One of the children’s favourite stories, one they have loved since its first outing, is Owl Babies by Martin Waddell. Owl Babies is the story of three baby owls who wake up one night to find their owl mummy is gone. The three owls try to think where she might be, and decide to sit together on a branch, close their owl eyes, and wish for their mummy to come home. Which she does, thank goodness.
My two especially love the repeated refrain of the littlest owl, Bill: “I want my mummy!” and at the end, “I love my mummy!”
One of their birthday presents from us was a puppet set of owls; three babies and a mummy. They have been quite interested in them, but when I introduced this Owl Babies Storyscape it took their interest, and their engagement with the story, to a new level.
In the morning I set up a sheet of hessian with some leaves we had collected earlier in the Autumn, some natural craft feathers, pine cones and some sticks. I wanted them to explore these things first, before I introduced the owls themselves.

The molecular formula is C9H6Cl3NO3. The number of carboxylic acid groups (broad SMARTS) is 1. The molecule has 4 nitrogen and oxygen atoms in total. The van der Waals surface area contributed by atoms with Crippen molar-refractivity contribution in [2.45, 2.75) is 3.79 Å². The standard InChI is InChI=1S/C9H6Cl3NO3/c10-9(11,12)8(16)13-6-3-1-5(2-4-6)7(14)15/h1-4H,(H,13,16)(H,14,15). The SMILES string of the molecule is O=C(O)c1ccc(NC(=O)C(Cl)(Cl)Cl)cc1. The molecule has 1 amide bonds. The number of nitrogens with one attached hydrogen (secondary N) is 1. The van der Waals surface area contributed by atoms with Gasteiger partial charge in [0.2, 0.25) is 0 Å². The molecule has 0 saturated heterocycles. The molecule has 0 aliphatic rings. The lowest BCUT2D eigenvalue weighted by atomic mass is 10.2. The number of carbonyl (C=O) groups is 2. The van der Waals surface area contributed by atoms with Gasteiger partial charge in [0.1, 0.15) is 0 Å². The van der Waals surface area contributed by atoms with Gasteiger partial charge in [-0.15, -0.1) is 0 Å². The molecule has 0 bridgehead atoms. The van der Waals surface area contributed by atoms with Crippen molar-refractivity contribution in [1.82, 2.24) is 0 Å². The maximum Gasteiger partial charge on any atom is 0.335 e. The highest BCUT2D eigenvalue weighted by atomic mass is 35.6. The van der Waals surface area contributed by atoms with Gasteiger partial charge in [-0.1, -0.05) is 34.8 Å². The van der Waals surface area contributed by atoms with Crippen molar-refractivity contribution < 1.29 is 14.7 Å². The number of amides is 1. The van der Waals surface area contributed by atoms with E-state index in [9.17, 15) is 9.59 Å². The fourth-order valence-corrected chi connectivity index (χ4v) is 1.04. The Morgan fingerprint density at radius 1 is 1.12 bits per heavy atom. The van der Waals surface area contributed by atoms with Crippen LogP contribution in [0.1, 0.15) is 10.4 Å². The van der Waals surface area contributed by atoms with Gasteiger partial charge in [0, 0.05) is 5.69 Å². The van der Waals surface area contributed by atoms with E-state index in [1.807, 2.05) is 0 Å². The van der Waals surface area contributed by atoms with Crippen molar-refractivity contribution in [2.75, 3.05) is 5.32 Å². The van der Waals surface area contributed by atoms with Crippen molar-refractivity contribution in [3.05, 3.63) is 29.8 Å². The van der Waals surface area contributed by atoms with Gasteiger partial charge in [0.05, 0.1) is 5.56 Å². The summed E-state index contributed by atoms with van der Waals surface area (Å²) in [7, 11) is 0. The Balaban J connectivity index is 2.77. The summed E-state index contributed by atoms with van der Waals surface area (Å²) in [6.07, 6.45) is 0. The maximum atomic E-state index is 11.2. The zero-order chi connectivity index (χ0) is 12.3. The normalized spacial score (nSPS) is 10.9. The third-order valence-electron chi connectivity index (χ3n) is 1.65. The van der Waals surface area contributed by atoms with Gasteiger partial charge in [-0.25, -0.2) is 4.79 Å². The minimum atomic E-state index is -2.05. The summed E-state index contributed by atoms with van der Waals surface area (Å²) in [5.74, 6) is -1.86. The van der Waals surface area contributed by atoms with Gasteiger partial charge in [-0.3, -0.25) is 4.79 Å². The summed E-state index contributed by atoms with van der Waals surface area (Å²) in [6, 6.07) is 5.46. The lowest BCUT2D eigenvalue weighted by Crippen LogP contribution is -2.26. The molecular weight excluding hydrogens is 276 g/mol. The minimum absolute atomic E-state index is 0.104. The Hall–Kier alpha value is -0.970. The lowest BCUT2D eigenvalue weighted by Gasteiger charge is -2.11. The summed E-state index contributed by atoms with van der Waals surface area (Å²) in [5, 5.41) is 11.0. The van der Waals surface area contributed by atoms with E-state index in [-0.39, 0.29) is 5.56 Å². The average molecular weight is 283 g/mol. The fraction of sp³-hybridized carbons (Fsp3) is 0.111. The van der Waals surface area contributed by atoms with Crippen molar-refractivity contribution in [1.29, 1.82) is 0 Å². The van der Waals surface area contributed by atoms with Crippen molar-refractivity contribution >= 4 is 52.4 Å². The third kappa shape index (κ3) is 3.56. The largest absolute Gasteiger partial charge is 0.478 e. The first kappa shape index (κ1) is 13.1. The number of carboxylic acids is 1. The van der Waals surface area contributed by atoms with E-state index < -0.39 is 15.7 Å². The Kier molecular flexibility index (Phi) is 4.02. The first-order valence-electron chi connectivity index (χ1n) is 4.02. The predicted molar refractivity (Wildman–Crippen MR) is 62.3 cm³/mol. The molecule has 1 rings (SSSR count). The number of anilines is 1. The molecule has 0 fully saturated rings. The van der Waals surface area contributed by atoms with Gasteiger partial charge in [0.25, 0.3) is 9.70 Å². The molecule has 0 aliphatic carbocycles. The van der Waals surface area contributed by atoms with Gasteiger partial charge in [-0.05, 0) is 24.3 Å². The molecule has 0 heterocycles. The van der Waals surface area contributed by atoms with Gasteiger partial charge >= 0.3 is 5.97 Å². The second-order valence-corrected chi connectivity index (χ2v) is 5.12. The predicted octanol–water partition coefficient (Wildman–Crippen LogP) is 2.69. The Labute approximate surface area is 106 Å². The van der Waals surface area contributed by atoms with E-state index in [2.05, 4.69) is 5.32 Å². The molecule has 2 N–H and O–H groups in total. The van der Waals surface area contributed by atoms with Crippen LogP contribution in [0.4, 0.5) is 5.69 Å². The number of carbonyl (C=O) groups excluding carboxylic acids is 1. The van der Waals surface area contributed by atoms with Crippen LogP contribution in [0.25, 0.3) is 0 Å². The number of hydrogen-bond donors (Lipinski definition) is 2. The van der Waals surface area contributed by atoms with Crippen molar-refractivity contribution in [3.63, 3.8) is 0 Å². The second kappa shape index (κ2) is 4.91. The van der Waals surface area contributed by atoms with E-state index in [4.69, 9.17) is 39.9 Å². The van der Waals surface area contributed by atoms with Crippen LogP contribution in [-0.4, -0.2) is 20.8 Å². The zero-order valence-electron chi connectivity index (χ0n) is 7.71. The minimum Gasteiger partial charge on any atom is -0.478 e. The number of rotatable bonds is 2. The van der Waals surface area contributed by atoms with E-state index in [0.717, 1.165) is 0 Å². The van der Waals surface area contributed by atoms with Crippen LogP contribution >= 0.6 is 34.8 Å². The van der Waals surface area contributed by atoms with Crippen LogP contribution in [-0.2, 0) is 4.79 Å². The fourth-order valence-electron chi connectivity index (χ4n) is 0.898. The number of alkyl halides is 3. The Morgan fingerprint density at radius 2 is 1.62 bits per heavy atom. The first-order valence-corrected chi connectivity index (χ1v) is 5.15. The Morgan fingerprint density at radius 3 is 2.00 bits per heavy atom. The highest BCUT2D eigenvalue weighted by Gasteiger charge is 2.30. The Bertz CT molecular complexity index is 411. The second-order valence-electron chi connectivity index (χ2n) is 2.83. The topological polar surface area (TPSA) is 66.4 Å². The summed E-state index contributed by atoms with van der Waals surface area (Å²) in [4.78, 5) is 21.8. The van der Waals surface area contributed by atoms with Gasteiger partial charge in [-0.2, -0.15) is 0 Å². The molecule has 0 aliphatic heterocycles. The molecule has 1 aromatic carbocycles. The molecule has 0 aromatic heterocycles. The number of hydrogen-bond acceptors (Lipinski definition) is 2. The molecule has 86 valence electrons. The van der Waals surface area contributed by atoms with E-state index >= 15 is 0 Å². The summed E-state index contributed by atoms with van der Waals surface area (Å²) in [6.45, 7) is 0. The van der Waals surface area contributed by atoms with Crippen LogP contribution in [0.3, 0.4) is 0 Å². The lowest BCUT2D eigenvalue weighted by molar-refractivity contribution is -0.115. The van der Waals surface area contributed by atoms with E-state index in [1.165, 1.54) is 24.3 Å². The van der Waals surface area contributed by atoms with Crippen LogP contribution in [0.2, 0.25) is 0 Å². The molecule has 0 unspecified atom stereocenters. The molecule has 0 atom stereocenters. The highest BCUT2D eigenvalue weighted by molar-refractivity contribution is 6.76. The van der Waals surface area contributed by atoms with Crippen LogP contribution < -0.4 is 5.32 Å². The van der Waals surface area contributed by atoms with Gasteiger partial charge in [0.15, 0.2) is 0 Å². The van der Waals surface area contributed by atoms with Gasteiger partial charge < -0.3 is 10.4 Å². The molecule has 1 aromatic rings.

They were fascinated by the feathers and we watched them sailing through the air when we dropped them. They also loved the sticks, and had a great time banging them together and making lots of noise!
We then went into the kitchen for a mid-morning snack and read the Owl Babies story together. When we went back into the playroom I brought out the owls and they immediately made the connection with the story. We acted out the story, using the book to refer to. They were able to use the owls to help tell the story and loved balancing them together on the biggest stick when they were waiting for their mummy.
Here’s the owl mummy flying home
When the owl mummy came back she gave the baby owls big kisses, so we had some embellishments on the story, too!
There are lots of stories that lend themselves to this sort of activity and I’m planning to do some more in the future. It becomes a multi-sensory activity, helps them to gain a greater understanding of the themes in the story, and really brings the book to life.
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